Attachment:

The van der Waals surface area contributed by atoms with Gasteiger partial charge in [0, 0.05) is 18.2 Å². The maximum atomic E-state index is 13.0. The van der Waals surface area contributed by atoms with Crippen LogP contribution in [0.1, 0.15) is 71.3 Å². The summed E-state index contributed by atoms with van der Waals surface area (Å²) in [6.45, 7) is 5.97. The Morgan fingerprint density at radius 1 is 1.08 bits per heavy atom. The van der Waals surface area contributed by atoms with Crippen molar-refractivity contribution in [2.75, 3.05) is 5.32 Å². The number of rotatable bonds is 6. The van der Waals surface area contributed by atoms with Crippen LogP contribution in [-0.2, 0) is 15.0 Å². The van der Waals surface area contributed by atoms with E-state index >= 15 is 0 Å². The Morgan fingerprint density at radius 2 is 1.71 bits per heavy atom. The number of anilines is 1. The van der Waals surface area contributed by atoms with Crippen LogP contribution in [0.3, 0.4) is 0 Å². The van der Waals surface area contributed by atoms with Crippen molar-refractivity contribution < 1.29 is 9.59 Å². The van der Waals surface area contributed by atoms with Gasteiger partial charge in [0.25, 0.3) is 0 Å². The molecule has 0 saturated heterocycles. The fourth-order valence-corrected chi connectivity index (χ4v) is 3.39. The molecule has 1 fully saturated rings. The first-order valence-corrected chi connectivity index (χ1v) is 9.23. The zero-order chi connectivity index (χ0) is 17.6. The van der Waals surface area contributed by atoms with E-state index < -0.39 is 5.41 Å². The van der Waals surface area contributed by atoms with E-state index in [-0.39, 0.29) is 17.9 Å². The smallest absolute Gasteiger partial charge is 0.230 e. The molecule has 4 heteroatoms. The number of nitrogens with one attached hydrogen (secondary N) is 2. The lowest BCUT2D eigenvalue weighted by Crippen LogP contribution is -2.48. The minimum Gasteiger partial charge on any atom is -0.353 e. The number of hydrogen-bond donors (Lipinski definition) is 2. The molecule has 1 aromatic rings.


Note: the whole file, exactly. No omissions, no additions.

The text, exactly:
The van der Waals surface area contributed by atoms with Gasteiger partial charge in [0, 0.05) is 18.2 Å². The maximum atomic E-state index is 13.0. The van der Waals surface area contributed by atoms with Crippen LogP contribution in [0.1, 0.15) is 71.3 Å². The summed E-state index contributed by atoms with van der Waals surface area (Å²) in [6.45, 7) is 5.97. The Morgan fingerprint density at radius 1 is 1.08 bits per heavy atom. The van der Waals surface area contributed by atoms with Crippen molar-refractivity contribution in [2.75, 3.05) is 5.32 Å². The number of rotatable bonds is 6. The van der Waals surface area contributed by atoms with Crippen LogP contribution in [-0.2, 0) is 15.0 Å². The van der Waals surface area contributed by atoms with E-state index >= 15 is 0 Å². The Morgan fingerprint density at radius 2 is 1.71 bits per heavy atom. The number of anilines is 1. The van der Waals surface area contributed by atoms with Crippen LogP contribution in [0.3, 0.4) is 0 Å². The van der Waals surface area contributed by atoms with Crippen molar-refractivity contribution < 1.29 is 9.59 Å². The van der Waals surface area contributed by atoms with Gasteiger partial charge in [0.25, 0.3) is 0 Å². The molecule has 0 saturated heterocycles. The fourth-order valence-corrected chi connectivity index (χ4v) is 3.39. The molecule has 1 fully saturated rings. The first-order valence-corrected chi connectivity index (χ1v) is 9.23. The zero-order chi connectivity index (χ0) is 17.6. The van der Waals surface area contributed by atoms with E-state index < -0.39 is 5.41 Å². The van der Waals surface area contributed by atoms with E-state index in [-0.39, 0.29) is 17.9 Å². The smallest absolute Gasteiger partial charge is 0.230 e. The molecule has 4 heteroatoms. The number of nitrogens with one attached hydrogen (secondary N) is 2. The lowest BCUT2D eigenvalue weighted by Crippen LogP contribution is -2.48. The minimum Gasteiger partial charge on any atom is -0.353 e. The number of hydrogen-bond donors (Lipinski definition) is 2. The molecule has 1 aromatic rings.